Airlines, Airlines and more Airlines!
When it comes to flying, you have almost as many options as you do on the CheeseCake Factory menu (if you’ve never been, then booking your flight shouldn’t be your number one concern right now). Going through several airline websites to check prices and times could get a bit annoying which is why I like to use one of these: www.expedia.com or www.momondo.com. Expedia is my favourite due to their 24-hour free cancellation feature and because I think the website is very user-friendly and just feels more professional. Why am I giving you two different options then? Well that is because not all airlines appear on Expedia, so it is worth checking Momondo too. If you have any other preferred websites, please share them in the comments section below.
These websites will check most of your airline options and list them down according to price, duration, take-off time, etc. They also have a number of useful filters that you can use. If money is not an issue for you (although, I think it always should be no matter how much of it you have, check the Guide to Budgeting post for why I think so!), then direct flights should be your go-to since they are the most time efficient. However, if you are on a budget then you’ll need to optimize between flight duration and price. Moreover, do not forget to check luggage policies, some airlines will charge extra for your carry on and checked in bags.
Tip: 1) Do not just go for the cheapest option, take the flight duration into account because time is money too! What I do is, I calculate how much my hour is worth (based on how much your job pays you) and then account for that. For example, lets say you get paid $50 an hour and you have two flight options: 6-hours for $400 and 12-hours for $300. The 6 wasted hours of your time are worth $300 (6×50) which means the first option is actually cheaper (I do realize that this went from a travel blog to a math exam real quick).
2) If you’re flying within the United States and do not want to pay for your luggage, Southwest Airlines actually gives you the first two bags for free, and their prices are pretty decent.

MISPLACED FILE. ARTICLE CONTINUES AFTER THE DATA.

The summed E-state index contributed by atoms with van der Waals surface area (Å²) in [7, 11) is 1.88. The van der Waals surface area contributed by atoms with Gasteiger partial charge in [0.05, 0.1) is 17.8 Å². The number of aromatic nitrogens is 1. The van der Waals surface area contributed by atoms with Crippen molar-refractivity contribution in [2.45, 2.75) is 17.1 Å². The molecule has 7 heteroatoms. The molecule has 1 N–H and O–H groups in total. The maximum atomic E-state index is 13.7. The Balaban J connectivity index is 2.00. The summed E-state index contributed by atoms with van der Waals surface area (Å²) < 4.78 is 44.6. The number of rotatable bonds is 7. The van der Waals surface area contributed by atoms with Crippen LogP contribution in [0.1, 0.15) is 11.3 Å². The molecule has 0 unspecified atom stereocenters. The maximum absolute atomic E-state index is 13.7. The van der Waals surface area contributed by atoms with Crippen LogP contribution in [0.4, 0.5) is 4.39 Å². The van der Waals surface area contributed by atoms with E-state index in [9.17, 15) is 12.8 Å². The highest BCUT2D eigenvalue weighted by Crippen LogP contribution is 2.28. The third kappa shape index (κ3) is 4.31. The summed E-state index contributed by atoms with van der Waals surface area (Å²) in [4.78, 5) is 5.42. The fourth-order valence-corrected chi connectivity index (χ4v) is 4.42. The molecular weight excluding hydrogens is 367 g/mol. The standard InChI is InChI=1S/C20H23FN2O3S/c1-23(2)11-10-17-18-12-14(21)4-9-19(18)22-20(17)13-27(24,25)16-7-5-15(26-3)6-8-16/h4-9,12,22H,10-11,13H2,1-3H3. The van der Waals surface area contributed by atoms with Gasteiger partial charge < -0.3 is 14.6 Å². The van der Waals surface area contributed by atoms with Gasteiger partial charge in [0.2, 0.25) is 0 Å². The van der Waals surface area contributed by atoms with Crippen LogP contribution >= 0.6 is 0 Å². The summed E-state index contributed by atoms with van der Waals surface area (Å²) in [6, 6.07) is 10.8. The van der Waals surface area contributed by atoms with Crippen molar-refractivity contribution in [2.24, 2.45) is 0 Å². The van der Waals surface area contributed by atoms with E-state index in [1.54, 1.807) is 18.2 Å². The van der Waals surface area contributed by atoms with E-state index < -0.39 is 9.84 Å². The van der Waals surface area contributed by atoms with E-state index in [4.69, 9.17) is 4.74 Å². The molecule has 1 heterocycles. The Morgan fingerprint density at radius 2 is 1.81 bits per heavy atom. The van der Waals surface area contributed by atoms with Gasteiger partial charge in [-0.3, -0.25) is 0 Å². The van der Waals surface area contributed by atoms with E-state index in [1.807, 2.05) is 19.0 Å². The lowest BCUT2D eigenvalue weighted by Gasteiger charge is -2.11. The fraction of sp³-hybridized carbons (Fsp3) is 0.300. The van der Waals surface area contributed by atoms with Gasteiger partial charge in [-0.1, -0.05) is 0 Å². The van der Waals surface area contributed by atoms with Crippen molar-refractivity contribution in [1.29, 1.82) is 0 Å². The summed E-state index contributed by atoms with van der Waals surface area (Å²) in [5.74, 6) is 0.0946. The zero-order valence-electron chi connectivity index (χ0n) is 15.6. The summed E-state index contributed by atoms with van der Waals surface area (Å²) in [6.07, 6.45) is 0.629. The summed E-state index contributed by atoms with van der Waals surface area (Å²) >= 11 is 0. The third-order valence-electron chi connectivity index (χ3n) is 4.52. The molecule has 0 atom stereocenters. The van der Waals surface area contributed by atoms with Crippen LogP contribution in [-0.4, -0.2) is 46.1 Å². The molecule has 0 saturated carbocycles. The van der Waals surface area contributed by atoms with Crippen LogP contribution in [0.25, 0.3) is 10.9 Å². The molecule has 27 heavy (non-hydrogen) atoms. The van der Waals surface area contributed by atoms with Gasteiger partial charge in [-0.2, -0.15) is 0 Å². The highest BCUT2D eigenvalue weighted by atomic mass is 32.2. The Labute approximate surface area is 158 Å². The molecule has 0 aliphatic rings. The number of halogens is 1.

From Hiltons to Hostels:
Booking the right hotel, in my opinion, is the most important step in the planning process, it can either make or break the trip. And I don’t mean that in a ‘omg its not a 5 star hotel’ kinda way, I mean it in a ‘it’ll take us 2 hours to get to the city center, and we need to stop by a pharmacy because I think I’ve got bed bugs and lice’ kinda way. So, here is how you make sure that does not happen to you on your next trip.
Booking & Airbnb… you’re welcome. I know a few people that use Expedia too but I haven’t. The only country I have ever visited that was not on any of these sites is *drumroll* Cuba. Yes, Cuba is stunning, beautiful and a cultural phenomena; but booking a hotel there is a downright nightmare (it is expensive but just save yourself the effort and book at the Meliá Cohiba Hotel). Back to all the other countries, here are a few things that you wanna keep in mind when booking a room, apartment or bed on Booking.com and Airbnb:
1) Location, location, location. This is the most critical factor. When searching for a hotel in a certain city on booking.com, you have the option to open up a map which shows you all the hotels’ locations. In most cities, there will be a cluster of hotels right around the touristic spots, so just make sure that the hotel you choose is within the cluster or as close as possible to it. Do not depend solely on the reviews and ‘location’ score because they’re pretty relative; someone might think a 25 minute metro ride to the city center is an 8, I prefer a 5 minute walk. Some cities like San Francisco, Singapore and Istanbul will have two clusters; this usually means that there are two main touristic spots like an old city and a new city, or shopping district and wharf. A Google search will easily show you what each cluster represents and you can choose according to your preference. Other cities like Dubai and Los Angeles will have many clusters and scattered hotels. In that case, I recommend you postpone the hotel booking until after you’ve prepared your itinerary to pick a strategic location.
2) When booking on Airbnb, open up Booking.com anyway and look for the cluster as you’ll not find it as easily on Airbnb.
3) Choose an accommodation based on the intention of your travels. If you are escaping to a secluded beach to relax and destress, then it is worth investing in a luxury 5* hotel. On the other hand, if you are going somewhere for non-stop sightseeing, hiking, adventures, etc. then save money on accommodation and spend it elsewhere. Remember that you won’t be spending much time in your room, you only need a bed to pass out on at the end of the day! Hostels are great if you are looking to meet other people and make new travel friends (if you’re willing to share a bathroom…).
4) Pay a little extra for free cancellation, it really comes in handy when plans change or visas get rejected (God forbid!)
5) Do not always jump onto the ‘Awesome Free Breakfast’ choices, if you have an early tour or driving out early that morning, you might not even be there for the meal.
Good job! By booking your flights and hotels, you’ve taken a big step towards solidifying your travel plans. Now it’s time to get excited, hyped, thrilled and onto MS Office Excel (yea, I’m calling you out on the ‘strong MS Office skills’ you added to your CV) for a sick itinerary!